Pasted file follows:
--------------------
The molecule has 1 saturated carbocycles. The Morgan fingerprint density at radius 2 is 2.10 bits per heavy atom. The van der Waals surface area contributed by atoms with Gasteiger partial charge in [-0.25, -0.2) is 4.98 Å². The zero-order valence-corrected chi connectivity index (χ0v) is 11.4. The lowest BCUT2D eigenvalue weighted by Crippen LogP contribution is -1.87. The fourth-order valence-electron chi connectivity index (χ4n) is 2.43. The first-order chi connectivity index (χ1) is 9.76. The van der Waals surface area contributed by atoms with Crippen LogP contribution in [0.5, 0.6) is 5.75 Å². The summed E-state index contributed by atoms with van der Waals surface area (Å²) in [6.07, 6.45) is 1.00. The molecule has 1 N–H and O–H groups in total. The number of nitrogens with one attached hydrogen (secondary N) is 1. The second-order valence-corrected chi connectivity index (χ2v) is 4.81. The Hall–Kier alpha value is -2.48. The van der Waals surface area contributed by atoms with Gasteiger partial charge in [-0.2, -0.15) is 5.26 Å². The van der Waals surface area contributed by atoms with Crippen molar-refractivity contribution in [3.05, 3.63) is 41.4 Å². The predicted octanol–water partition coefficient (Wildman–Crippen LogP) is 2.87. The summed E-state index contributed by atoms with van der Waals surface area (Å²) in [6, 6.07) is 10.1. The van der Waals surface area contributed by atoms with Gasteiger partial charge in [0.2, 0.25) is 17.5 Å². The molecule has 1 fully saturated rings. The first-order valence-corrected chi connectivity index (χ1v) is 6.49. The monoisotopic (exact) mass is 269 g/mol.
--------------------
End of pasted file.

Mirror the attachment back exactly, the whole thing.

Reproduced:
The molecule has 1 saturated carbocycles. The Morgan fingerprint density at radius 2 is 2.10 bits per heavy atom. The van der Waals surface area contributed by atoms with Gasteiger partial charge in [-0.25, -0.2) is 4.98 Å². The zero-order valence-corrected chi connectivity index (χ0v) is 11.4. The lowest BCUT2D eigenvalue weighted by Crippen LogP contribution is -1.87. The fourth-order valence-electron chi connectivity index (χ4n) is 2.43. The first-order chi connectivity index (χ1) is 9.76. The van der Waals surface area contributed by atoms with Crippen LogP contribution in [0.5, 0.6) is 5.75 Å². The summed E-state index contributed by atoms with van der Waals surface area (Å²) in [6.07, 6.45) is 1.00. The molecule has 1 N–H and O–H groups in total. The number of nitrogens with one attached hydrogen (secondary N) is 1. The second-order valence-corrected chi connectivity index (χ2v) is 4.81. The Hall–Kier alpha value is -2.48. The van der Waals surface area contributed by atoms with Gasteiger partial charge in [-0.2, -0.15) is 5.26 Å². The van der Waals surface area contributed by atoms with Crippen molar-refractivity contribution in [3.05, 3.63) is 41.4 Å². The predicted octanol–water partition coefficient (Wildman–Crippen LogP) is 2.87. The summed E-state index contributed by atoms with van der Waals surface area (Å²) in [6, 6.07) is 10.1. The van der Waals surface area contributed by atoms with Gasteiger partial charge in [0.2, 0.25) is 17.5 Å². The molecule has 1 fully saturated rings. The first-order valence-corrected chi connectivity index (χ1v) is 6.49. The monoisotopic (exact) mass is 269 g/mol.